The etiology of HPOA is still poorly understood. Opinions are divided between neurogenic and humoral mechanisms. Clubbing and HPOA appear to be different manifestations of the same disease process.9 It is thought that localized activation of platelets-endothelial cells, with the subsequent release of fibroblast growth factors (eg, platelet-derived growth factor [PDGF]), plays an important role in the pathogenesis of HPOA. The frequent association with lung disease raises the possibility that circulatory bypass of the lung may be responsible. One hypothesis is that megakaryocytes escape the normal fragmentation to platelets in the lung and reach the distal extremities, where they release growth factors.10,11

Another hypothesis involves tumor production and release into the circulation of factors such as vascular endothelial growth factor (VEGF) that promote features of HPOA, such as vascular proliferation, edema formation, and new bone formation. Two case reports of patients with lung cancer and HPOA noted elevated circulating concentrations of VEGF. In one case, a marked decline in VEGF levels followed resection of the tumor and was temporally correlated with the disappearance of the skeletal abnormalities.12 Elevated levels of PDGF, endothelin 1, β-thromboglobulin, and VEGF have been reported in patients with HPOA.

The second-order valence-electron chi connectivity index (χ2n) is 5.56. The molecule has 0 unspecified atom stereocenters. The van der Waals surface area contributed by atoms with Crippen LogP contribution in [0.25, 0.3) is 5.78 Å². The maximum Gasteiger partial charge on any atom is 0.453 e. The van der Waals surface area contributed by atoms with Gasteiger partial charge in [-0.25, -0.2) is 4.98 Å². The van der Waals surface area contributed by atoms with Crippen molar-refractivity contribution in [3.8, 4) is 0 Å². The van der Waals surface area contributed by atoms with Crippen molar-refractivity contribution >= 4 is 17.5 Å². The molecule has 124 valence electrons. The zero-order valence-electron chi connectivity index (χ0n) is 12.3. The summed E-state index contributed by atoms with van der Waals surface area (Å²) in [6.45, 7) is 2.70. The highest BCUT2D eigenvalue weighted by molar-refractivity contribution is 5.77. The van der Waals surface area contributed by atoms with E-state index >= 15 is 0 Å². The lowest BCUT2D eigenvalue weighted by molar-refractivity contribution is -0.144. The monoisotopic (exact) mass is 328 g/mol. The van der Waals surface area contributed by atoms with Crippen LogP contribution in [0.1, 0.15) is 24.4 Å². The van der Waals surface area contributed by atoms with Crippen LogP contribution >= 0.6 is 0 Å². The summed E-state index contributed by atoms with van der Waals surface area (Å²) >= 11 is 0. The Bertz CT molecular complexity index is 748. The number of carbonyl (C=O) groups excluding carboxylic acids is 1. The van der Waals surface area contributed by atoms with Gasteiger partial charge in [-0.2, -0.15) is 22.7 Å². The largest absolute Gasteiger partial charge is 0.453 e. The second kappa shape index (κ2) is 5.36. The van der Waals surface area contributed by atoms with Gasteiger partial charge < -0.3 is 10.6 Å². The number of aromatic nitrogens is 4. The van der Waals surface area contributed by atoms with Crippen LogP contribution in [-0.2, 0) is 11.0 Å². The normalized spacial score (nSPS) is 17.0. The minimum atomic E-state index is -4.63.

Estrogen and growth hormone (GH) produced by pulmonary tumors have also been implicated occasionally. There have been case reports of high levels of GH that returned to normal after resection of the tumor, with relief of clinical symptoms.8 The central abnormality in primary HOA is elevations in circulating prostaglandin E2, which may play a pathogenetic role in HPOA as well.7

MAKING THE DIAGNOSISClinical features
The clinical features of HPOA include digital clubbing and periostitis or periosteal new bone formation in tubular bones, particularly the long bones of the distal extremities. Periostitis causes severe burning pain in the distal extremities, aggravated by dependency and weight bearing, and it is usually accompanied by tenderness to palpation of the involved area. Some patients present with painful, symmetric, arthritis-like changes in the large joints and periarticular tissues (ankles, knees, wrists, metacarpophalangeal joints, and elbows).13 Laboratory findings often reveal an elevated ESR (greater than 50 mm/h) and, in advanced cases, an elevated alkaline phosphatase level.13